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Gut Wars: DTX Strikes Back

DTX Strikes Back

Last summer I wrote a piece on how DTX works to mitigate mycotoxin challenges in feed; the mechanism is all related to triggering a natural defense system in the cow’s intestines. Last month a colleague, Dan, reminded us of the overall health effects of DTX and importance of long-term insurance against feed issues. I woke this morning to an article in Dairy Herd Management showing producers how to make subtle changes in rations to improve milk constituents to fit the current market and, thus, their bottom line. Is there any common thread? Depends on how you want to wage this war of the gut!

First, though, a comment about the DHM article*. It’s really good and from a really good source. I’m not a dairy nutritionist; I found the recommendations compelling, and I was struck by some items. For example, “…milk composition can change rapidly in response to diet manipulation…”. If I alter the morphology of the intestinal villi (e.g., inflammation or other), nutrient digestion and absorption will be affected, and not uniformly. Some nutrients will be impacted more than others. But the cow will likely respond in ways similar to a ‘diet manipulation’; milk constituents will change and change rapidly. Mycotoxins can do that…alter intestinal morphology.

Further into the article are specific recommendations for improving milk protein. A little extra ground corn or fermentable starch such as HMC or wheat improves milk protein. Agrarian just released its newest mycotoxin report in which we compared 4th quarter 2019 to same period of 2020. HMC proved to be a consistent contributor of multiple mycotoxins to dairy rations. Wheat mids or lesser milling fractions are high risk for Fusarium toxins. And ground corn? Well corn, generally, can be a primary source for many of the toxin woes in a dairy herd. So, the article’s advice was bad? Absolutely not, but producers/nutritionists will have to be savvy about ensuring the quality of those other diet ingredients when increasing their use. Or you can just relax and let some real insurance in the ration provide the protection you need. But wait, Doc, what about that gut war you started with?

Okay, here’s the deal. Cows are different from pigs are different from chickens, right? Only to a point. Anatomy and physiology of the intestines are pretty similar, but when we use a cow experiment for swine folks or vice versa, there’s always a battle over whether it is applicable…Gut Wars! DTX was used in a sow operation with some interesting outcomes, and they are fully relevant to dairy herds. Fed throughout gestation, DTX significantly improved protein digestibility (P<0.01) and showed a trend (P<0.10) in fiber digestibility. During lactation that same effect occurred for protein but fat digestibility also improved (P<0.05). The sows’ milk had higher protein and lactose (P<0.01) and showed that same trend (P<0.10) for increased fat; plus, SCC were down (P<0.05). I’ll just mention that piglets in that trial had much higher gain rates and 50% less frequency of scours. These are not results from changes in stomachs, but in intestines. Better intestinal health (none of the major mycotoxins were identified in the rations), better villus/crypt depth ratios, better digestion, better nutrient utilization. All of these are related to improved gut health and microbiome balance. Were lesser-known mycotoxins at work? Possibly, but who cares? These animals were protected by consistent inclusion of DTX in the ration. Keep doing the gut wars and species arguments if you wish, but the implications for dairy health and productivity are quite clear: a feed additive for mycotoxin control that also has a strong immune support component. DTX gives major benefits even when mycotoxins may be low, or at least test results suggest they are low.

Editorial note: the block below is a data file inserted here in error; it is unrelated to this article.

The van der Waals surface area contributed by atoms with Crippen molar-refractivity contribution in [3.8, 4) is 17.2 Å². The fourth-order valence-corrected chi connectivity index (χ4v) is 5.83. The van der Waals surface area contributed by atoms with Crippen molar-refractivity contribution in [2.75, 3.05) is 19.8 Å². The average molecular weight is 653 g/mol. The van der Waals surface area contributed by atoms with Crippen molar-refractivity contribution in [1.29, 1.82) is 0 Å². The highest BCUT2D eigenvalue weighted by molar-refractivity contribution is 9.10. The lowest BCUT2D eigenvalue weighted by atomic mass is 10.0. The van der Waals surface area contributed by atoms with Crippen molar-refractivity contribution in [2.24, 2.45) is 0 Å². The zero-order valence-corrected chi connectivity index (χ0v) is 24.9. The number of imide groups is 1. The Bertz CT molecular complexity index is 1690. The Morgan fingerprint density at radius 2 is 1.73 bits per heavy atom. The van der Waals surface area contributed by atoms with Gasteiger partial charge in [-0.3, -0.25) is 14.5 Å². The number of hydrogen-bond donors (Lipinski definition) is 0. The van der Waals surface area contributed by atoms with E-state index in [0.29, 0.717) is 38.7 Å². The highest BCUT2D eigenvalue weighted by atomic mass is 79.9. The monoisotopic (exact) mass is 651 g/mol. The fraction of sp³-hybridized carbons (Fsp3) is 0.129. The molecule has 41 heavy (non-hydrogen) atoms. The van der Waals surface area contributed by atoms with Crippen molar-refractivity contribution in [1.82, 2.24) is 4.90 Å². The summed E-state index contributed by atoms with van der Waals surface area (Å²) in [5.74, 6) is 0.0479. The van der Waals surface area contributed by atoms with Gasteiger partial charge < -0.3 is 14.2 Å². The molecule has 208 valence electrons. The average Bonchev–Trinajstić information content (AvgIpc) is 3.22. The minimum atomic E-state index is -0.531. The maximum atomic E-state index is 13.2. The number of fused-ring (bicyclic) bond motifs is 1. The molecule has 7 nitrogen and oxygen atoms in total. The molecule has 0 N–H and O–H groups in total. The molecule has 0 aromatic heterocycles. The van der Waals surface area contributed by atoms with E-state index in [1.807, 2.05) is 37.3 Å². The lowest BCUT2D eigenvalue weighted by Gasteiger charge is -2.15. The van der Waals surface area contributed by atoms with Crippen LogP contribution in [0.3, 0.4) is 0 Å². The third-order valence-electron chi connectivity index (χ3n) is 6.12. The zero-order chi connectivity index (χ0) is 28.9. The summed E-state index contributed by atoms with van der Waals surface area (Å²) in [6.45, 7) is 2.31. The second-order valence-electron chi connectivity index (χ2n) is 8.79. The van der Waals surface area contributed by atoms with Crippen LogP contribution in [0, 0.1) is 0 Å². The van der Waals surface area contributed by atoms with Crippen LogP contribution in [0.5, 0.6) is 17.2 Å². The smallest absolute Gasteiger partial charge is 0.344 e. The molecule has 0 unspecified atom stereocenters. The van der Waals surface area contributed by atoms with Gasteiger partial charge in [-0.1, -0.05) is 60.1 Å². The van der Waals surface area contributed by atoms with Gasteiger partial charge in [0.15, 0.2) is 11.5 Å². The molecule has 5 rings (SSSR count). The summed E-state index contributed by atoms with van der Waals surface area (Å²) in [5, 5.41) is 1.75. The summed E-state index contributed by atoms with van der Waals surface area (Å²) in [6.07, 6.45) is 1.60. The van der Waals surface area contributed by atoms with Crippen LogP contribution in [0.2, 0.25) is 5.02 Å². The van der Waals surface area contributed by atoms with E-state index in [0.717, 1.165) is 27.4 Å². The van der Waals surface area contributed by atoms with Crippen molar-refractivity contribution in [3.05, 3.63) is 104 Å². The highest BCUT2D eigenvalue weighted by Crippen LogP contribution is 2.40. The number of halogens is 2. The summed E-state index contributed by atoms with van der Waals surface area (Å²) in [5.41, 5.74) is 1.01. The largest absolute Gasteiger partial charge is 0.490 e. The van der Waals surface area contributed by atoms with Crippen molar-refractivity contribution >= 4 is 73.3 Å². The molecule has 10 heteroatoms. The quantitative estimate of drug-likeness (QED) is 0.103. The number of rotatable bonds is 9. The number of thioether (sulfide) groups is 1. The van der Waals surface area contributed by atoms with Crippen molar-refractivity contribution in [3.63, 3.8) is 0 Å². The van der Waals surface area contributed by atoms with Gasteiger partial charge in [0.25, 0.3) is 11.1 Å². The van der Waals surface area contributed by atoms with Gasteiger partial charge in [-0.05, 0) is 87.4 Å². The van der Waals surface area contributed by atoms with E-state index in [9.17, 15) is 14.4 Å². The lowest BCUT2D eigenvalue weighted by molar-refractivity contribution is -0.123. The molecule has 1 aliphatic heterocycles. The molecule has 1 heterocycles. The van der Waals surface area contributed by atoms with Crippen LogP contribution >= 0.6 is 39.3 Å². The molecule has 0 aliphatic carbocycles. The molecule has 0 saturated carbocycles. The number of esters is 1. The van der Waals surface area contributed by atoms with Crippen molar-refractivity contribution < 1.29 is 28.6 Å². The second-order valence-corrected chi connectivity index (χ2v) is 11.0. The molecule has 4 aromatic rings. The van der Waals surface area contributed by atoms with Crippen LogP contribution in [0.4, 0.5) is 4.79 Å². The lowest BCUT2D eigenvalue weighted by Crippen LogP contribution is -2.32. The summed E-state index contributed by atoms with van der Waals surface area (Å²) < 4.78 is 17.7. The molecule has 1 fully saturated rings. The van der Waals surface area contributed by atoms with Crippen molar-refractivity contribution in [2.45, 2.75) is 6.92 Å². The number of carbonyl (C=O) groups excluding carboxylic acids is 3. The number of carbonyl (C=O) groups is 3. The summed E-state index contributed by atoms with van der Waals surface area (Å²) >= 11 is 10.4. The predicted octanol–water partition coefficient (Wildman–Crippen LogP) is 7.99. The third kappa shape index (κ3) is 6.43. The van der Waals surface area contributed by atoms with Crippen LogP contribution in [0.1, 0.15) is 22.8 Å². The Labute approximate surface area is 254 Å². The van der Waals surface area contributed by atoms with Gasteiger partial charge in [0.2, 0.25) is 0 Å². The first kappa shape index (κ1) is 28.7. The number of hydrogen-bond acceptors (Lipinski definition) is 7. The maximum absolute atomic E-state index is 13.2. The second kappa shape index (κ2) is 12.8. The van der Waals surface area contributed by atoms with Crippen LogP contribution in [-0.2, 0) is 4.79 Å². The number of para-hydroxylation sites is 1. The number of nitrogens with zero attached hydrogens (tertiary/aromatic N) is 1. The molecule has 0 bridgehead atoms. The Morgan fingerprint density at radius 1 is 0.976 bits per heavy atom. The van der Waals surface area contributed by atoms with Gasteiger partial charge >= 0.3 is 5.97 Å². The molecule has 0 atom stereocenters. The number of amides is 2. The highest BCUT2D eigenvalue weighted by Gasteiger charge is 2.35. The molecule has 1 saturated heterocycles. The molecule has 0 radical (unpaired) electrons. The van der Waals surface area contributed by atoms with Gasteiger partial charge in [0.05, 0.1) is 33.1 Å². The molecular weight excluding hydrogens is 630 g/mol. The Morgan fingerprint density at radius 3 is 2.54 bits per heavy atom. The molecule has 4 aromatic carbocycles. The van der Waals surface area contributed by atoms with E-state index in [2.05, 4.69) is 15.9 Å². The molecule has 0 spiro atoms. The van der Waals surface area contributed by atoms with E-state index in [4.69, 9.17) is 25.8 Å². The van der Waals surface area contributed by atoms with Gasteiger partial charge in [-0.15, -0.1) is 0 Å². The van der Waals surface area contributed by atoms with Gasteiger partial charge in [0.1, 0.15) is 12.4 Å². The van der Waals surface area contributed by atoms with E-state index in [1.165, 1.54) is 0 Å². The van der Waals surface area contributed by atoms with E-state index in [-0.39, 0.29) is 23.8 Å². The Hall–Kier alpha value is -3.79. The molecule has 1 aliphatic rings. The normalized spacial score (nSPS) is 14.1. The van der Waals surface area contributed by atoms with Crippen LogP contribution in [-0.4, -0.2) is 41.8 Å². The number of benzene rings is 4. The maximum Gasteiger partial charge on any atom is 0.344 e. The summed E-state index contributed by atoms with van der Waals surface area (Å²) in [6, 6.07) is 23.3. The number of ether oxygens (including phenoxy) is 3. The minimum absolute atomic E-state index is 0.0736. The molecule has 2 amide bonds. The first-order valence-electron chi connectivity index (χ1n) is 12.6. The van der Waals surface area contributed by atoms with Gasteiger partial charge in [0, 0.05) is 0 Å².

Now, if you haven’t yet taken advantage of it, Agrarian’s DTX promotion is still running through the month of April. Great price break for a premier feed additive is yours for the asking. Get in touch with your Agrarian or Select Sires representative right now and give your herd the full benefits of a truly novel product. Tweak those rations to get best value in today’s milk market, but build in the needed insurance to do so safely. DTX Strikes Back!

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*Taylor Leach, March 1, 2021. Nutrient Knowledge: Feeding for Components. Dairy Herd Daily

Dr John Doerr

John Doerr, Ph.D., PAS, Dpl. ACAP - Vice President, Science and Technology - Agrarian Solutions